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As of the March 18 BOE meeting, the draft budget for the 2008-2009 school year is $124,175,483, which is an $8,072,388 increase over last year's budget of $116,103,095. This represents a 6.95 percent increase. However, Superintendent of Schools Dr. Geoffrey Gordon is adamant that another $1.2 million must be cut in order to bring the percentage increase to somewhere in the 5 to 5.9 percent range. He and the board of education members recognize that these are hard economic times, both for Main Street and Wall Street, and their stated goal is to formulate a spending plan that the taxpayers can and will support.

He's "firm and hard" on the $1.2 million reduction, despite the fact that the fixed cost increases to maintain the existing programs are a net of $7.6 million or 6.6 percent.

These fixed cost increases are as follows:

Salaries- $4,975,908

Benefits- $301,464

BOCES Administration Fee- $37,489

Special Education- $1,321,000 (Note: salaries are included in the $4.9 mil.)

Occupational Education- $204,868

Transportation- $850,000

Debt-

The $7.6 mil. figure does not include any increases in supplies, equipment, textbooks, capital, facility/maintenance, utilities or administrative costs.

The areas that Dr. Gordon is looking to for the $1.2 mil. reduction include:

1. Substitute teachers. This line was originally increased from $700,000 to $1,200,000 in the initial draft budget presented in January. It was subsequently reduced $250,000. Now it is being considered for another cut. School board member Rocco Andriola noted that teacher absenteeism negatively impacts the quality of education for the students when they have substitute teachers.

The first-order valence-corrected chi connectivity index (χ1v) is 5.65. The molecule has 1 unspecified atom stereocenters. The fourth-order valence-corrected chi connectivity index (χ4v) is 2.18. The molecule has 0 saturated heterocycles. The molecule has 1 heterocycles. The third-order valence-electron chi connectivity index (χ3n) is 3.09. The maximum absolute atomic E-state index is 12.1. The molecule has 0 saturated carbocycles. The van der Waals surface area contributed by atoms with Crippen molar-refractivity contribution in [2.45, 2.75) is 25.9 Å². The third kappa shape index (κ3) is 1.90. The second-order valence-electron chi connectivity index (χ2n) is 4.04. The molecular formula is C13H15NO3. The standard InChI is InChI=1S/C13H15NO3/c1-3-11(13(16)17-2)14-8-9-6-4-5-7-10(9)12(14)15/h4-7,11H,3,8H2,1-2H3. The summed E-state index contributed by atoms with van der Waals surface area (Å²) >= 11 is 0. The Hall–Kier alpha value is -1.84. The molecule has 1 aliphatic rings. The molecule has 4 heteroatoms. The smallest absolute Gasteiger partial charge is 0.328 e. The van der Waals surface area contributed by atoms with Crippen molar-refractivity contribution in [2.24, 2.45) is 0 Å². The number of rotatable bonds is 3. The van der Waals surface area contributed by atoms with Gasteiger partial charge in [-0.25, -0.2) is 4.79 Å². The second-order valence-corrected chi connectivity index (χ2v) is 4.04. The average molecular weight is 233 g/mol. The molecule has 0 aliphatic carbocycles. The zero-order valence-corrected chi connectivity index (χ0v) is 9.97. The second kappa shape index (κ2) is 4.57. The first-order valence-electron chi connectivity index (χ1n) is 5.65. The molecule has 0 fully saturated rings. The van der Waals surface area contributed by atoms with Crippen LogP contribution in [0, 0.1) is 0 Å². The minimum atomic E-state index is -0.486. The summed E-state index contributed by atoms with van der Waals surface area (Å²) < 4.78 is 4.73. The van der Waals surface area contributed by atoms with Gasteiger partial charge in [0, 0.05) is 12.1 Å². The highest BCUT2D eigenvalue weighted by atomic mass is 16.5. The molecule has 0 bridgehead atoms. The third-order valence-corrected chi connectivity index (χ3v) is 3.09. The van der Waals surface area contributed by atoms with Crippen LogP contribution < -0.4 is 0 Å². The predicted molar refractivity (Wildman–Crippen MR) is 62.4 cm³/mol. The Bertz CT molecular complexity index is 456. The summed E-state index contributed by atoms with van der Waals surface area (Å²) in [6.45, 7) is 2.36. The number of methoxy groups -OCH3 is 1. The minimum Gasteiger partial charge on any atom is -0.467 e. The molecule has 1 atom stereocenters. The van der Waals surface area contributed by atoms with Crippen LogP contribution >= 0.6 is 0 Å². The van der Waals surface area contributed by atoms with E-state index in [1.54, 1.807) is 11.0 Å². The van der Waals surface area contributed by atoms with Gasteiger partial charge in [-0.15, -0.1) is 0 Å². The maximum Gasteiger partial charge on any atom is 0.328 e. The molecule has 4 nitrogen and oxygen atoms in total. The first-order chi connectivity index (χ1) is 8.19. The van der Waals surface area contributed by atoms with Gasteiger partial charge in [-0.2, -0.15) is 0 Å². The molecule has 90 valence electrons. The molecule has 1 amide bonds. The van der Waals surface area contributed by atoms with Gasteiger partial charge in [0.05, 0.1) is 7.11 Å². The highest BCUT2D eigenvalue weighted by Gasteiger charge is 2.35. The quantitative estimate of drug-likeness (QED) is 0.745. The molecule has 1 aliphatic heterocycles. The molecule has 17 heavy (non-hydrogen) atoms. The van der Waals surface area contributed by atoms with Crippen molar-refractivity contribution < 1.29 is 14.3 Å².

2. Transportation-Hopefully a $200,000 reduction can be realized if the district can combine some routes.

3. The ATLAST program presents an accounting issue for the district. NY State regulations require that the budget has to include the expenditures for this popular summer program as an expense, even though cost for the program is offset in large part by the fees paid by the participants. Administration is exploring the idea of having a local organization in town (i.e. PYA) run the program as a 501C3. Board member Mark Marcellus said that Regina Farinaccio could still coordinate it. Board member Jean-Marie Posner noted that the additional $500,000 is only a "perception" of expenditure, and presents a problem for boards trying to pass budgets in these difficult economic times.

4. Dr. Gordon will instruct all of the seven schools in the district to each find $80,000 in additional cuts.

Dr. Gordon opened the budget discussion portion of the meeting by agreeing with Nassau County Executive Tom Suozzi who recently held a meeting in which he stressed that Long Island has to go after the unfunded state and federal mandates imposed on the school districts. Dr. Gordon said "the schools have become the enemy, when we're here to educate the children."

One of the handouts at the BOE meeting stated that 15.78 percent of New York state's students come from Long Island and only 12.11 percent of the aid from the state comes to Long Island. And, throughout New York State, the local share of school district funding (primarily through the tax levy) is approximately 45.4 percent, the rest of the budget is paid through state aid (54.6 percent).